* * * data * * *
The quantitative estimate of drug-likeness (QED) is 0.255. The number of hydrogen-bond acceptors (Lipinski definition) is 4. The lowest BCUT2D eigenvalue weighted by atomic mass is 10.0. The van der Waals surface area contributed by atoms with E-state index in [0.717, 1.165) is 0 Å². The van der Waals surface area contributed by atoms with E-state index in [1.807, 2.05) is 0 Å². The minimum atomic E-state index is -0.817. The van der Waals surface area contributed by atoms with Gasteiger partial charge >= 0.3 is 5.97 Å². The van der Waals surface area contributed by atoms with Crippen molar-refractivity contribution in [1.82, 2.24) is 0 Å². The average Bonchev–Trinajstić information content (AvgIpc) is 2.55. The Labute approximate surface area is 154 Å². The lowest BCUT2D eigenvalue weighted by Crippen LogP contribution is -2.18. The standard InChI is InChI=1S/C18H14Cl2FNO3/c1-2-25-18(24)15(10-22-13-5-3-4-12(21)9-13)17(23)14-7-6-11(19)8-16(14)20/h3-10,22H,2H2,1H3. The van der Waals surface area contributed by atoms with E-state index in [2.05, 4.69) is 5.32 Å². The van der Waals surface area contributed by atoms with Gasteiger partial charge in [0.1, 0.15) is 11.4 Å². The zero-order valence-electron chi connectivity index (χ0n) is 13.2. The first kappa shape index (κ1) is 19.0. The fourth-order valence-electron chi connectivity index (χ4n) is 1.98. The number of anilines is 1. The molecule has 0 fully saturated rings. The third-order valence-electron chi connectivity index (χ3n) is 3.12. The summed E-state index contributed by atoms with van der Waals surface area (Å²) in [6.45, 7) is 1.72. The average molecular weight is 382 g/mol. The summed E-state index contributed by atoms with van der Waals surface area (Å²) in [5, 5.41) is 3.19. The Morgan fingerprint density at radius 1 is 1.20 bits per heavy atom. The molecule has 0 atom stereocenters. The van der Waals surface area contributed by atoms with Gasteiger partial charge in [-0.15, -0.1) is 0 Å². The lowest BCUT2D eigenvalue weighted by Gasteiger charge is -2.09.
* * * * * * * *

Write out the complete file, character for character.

The quantitative estimate of drug-likeness (QED) is 0.255. The number of hydrogen-bond acceptors (Lipinski definition) is 4. The lowest BCUT2D eigenvalue weighted by atomic mass is 10.0. The van der Waals surface area contributed by atoms with E-state index in [0.717, 1.165) is 0 Å². The van der Waals surface area contributed by atoms with E-state index in [1.807, 2.05) is 0 Å². The minimum atomic E-state index is -0.817. The van der Waals surface area contributed by atoms with Gasteiger partial charge >= 0.3 is 5.97 Å². The van der Waals surface area contributed by atoms with Crippen molar-refractivity contribution in [1.82, 2.24) is 0 Å². The average Bonchev–Trinajstić information content (AvgIpc) is 2.55. The Labute approximate surface area is 154 Å². The lowest BCUT2D eigenvalue weighted by Crippen LogP contribution is -2.18. The standard InChI is InChI=1S/C18H14Cl2FNO3/c1-2-25-18(24)15(10-22-13-5-3-4-12(21)9-13)17(23)14-7-6-11(19)8-16(14)20/h3-10,22H,2H2,1H3. The van der Waals surface area contributed by atoms with E-state index in [2.05, 4.69) is 5.32 Å². The van der Waals surface area contributed by atoms with Gasteiger partial charge in [0.1, 0.15) is 11.4 Å². The zero-order valence-electron chi connectivity index (χ0n) is 13.2. The first kappa shape index (κ1) is 19.0. The fourth-order valence-electron chi connectivity index (χ4n) is 1.98. The number of anilines is 1. The molecule has 0 fully saturated rings. The third-order valence-electron chi connectivity index (χ3n) is 3.12. The summed E-state index contributed by atoms with van der Waals surface area (Å²) in [6.45, 7) is 1.72. The average molecular weight is 382 g/mol. The summed E-state index contributed by atoms with van der Waals surface area (Å²) in [5, 5.41) is 3.19. The Morgan fingerprint density at radius 1 is 1.20 bits per heavy atom. The molecule has 0 atom stereocenters. The van der Waals surface area contributed by atoms with Gasteiger partial charge in [-0.15, -0.1) is 0 Å². The lowest BCUT2D eigenvalue weighted by Gasteiger charge is -2.09.